Trivia

Charismatic Cult Leaders And The Common Traits That Make Their Personality Type So Dangerous

Jim Jones. (Wikipedia)

Personality is a dangerous thing, and the ability to influence people can be used for ill just as easily as it's used for good. We naturally find ourselves attracted to magnetic people, allowing their charisma to blind ourselves to their intentions and ideas.

Criminology and psychology researcher Joe Navarro has dedicated his life to understanding the twisted charisma of cults and cult leaders. Here, we've outlined his list of 50 traits common to cult leaders that help them dominate the lives of others.


(1/50)

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He has a grandiose idea of who he is and what he can achieve.

(2/50)

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Is preoccupied with fantasies of unlimited success, power, or brilliance.

(3/50)

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Demands blind, unquestioned obedience.

(4/50)

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Requires excessive admiration from followers and outsiders.

(5/50)

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Is arrogant and haughty in his behavior or attitude.

(6/50)

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Has a sense of entitlement - expecting to be treated special at all times.

(7/50)

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Is exploitative of others by asking for their money or that of relatives putting others at financial risk.

(8/50)

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Has an exaggerated sense of power (entitlement) that allows him to bend rules and break laws.

(9/50)

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Takes sexual advantage of members of his sect or cult.

(10/50)

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Sex is a requirement with adults and sub adults as part of a ritual or rite.

(11/50)

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Is hypersensitive to how he is seen or perceived by others.

(12/50)

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Publicly devalues others as being inferior, incapable, or not worthy.

(13/50)

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Makes members confess their sins or faults publicly subjecting them to ridicule or humiliation while revealing exploitable weaknesses of the penitent.

(14/50)

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Has ignored the needs of others, including: biological, physical, emotional, and financial needs.

(15/50)

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Is frequently boastful of accomplishments.

(16/50)

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Doesn't seem to listen well to needs of others, communication is usually one-way in the form of dictates.

(17/50)

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Needs to be the centre of attention and does things to distract others to insure that he or she is being noticed by arriving late, using exotic clothing, overdramatic speech, or by making theatrical entrances.

(18/50)

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Has insisted in always having the best of anything (house, car, jewelry, clothes) even when others are relegated to lesser facilities, amenities, or clothing.

(19/50)

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Haughtiness, grandiosity, and the need to be controlling is part of his personality.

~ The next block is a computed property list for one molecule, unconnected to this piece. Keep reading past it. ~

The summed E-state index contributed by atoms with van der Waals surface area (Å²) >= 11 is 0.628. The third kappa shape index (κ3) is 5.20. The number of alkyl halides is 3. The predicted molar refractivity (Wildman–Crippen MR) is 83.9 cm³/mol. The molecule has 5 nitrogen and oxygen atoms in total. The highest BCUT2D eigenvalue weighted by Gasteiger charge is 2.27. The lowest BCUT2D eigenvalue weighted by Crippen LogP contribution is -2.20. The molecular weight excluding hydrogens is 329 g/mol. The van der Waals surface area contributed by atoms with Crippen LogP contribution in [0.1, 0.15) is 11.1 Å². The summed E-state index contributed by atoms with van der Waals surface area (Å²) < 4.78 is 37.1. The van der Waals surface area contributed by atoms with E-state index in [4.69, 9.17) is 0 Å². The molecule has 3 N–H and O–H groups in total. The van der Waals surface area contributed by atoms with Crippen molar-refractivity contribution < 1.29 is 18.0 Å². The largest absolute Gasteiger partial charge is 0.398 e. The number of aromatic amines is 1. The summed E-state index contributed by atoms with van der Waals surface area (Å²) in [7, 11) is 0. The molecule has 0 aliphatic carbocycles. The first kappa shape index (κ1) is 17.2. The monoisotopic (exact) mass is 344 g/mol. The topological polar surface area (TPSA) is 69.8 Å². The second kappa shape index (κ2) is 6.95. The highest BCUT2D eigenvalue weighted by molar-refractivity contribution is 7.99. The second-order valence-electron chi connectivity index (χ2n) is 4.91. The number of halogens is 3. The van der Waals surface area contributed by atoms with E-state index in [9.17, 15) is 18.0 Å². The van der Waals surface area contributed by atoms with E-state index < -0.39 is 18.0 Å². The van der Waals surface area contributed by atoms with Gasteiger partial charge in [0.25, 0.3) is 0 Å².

(20/50)

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Behaves as though people are objects to be used, manipulated or exploited for personal gain.

(21/50)

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When criticized he tends to lash out not just with anger but with rage.

(22/50)

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Anyone who criticizes or questions him is called an enemy.

(23/50)

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Refers to non-members or non-believers in him as the enemy.

(24/50)

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Acts imperious at times, not wishing to know what others think or desire.

(25/50)

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Believes himself to be omnipotent.

(26/50)

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Has magical or unconventional answers or solutions to problems.

(27/50)

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Is superficially charming.

(28/50)

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Habitually puts down others as inferior and only he is superior.

(29/50)

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Has a certain coldness or aloofness about him that makes others worry about who this person really is and or whether they really know him.

(30/50)

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Is deeply offended when there are perceived signs of boredom, being ignored or of being slighted.

(31/50)

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Treats others with contempt and arrogance.

(32/50)

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Is constantly assessing for those who are a threat or those who revere him.

(33/50)

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The word I dominates his conversations. He is oblivious to how often he references himself.

(34/50)

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Hates to be embarrassed or fail publicly - when he does he acts out with rage.

(35/50)

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Doesn't seem to feel guilty for any wrongdoing nor does he apologize for his actions.

(36/50)

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Believes he possesses the answers and solutions to world problems.

(37/50)

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Believes himself to be a deity or a chosen representative of a deity.

(38/50)